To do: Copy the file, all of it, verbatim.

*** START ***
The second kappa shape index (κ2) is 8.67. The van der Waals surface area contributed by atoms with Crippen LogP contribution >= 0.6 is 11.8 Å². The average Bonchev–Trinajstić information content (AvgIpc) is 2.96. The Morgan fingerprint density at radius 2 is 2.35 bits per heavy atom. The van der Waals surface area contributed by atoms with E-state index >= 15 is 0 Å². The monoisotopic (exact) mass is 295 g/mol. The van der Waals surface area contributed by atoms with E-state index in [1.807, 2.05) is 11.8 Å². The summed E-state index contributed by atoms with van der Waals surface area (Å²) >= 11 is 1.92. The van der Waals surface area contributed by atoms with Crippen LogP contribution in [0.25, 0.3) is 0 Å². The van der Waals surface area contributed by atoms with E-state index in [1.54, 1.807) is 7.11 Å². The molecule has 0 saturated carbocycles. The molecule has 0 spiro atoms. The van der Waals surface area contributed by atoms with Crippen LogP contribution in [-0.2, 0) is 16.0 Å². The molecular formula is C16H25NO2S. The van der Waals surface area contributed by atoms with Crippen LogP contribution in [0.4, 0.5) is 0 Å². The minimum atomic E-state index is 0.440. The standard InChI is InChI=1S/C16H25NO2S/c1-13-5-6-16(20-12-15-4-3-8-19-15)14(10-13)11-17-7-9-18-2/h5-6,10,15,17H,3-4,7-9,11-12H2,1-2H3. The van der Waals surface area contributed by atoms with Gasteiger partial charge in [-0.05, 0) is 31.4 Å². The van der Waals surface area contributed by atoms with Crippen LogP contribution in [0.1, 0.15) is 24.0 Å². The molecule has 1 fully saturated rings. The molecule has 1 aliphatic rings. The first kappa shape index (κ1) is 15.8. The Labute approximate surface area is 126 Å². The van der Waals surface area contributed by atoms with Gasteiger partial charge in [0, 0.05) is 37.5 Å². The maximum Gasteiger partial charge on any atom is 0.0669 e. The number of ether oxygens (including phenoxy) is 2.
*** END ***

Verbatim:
The second kappa shape index (κ2) is 8.67. The van der Waals surface area contributed by atoms with Crippen LogP contribution >= 0.6 is 11.8 Å². The average Bonchev–Trinajstić information content (AvgIpc) is 2.96. The Morgan fingerprint density at radius 2 is 2.35 bits per heavy atom. The van der Waals surface area contributed by atoms with E-state index >= 15 is 0 Å². The monoisotopic (exact) mass is 295 g/mol. The van der Waals surface area contributed by atoms with E-state index in [1.807, 2.05) is 11.8 Å². The summed E-state index contributed by atoms with van der Waals surface area (Å²) >= 11 is 1.92. The van der Waals surface area contributed by atoms with Crippen LogP contribution in [0.25, 0.3) is 0 Å². The van der Waals surface area contributed by atoms with E-state index in [1.54, 1.807) is 7.11 Å². The molecule has 0 saturated carbocycles. The molecule has 0 spiro atoms. The van der Waals surface area contributed by atoms with Crippen LogP contribution in [-0.2, 0) is 16.0 Å². The molecular formula is C16H25NO2S. The van der Waals surface area contributed by atoms with Crippen LogP contribution in [0.4, 0.5) is 0 Å². The minimum atomic E-state index is 0.440. The standard InChI is InChI=1S/C16H25NO2S/c1-13-5-6-16(20-12-15-4-3-8-19-15)14(10-13)11-17-7-9-18-2/h5-6,10,15,17H,3-4,7-9,11-12H2,1-2H3. The van der Waals surface area contributed by atoms with Gasteiger partial charge in [-0.05, 0) is 31.4 Å². The van der Waals surface area contributed by atoms with Crippen LogP contribution in [0.1, 0.15) is 24.0 Å². The molecule has 1 fully saturated rings. The molecule has 1 aliphatic rings. The first kappa shape index (κ1) is 15.8. The Labute approximate surface area is 126 Å². The van der Waals surface area contributed by atoms with Gasteiger partial charge in [0, 0.05) is 37.5 Å². The maximum Gasteiger partial charge on any atom is 0.0669 e. The number of ether oxygens (including phenoxy) is 2.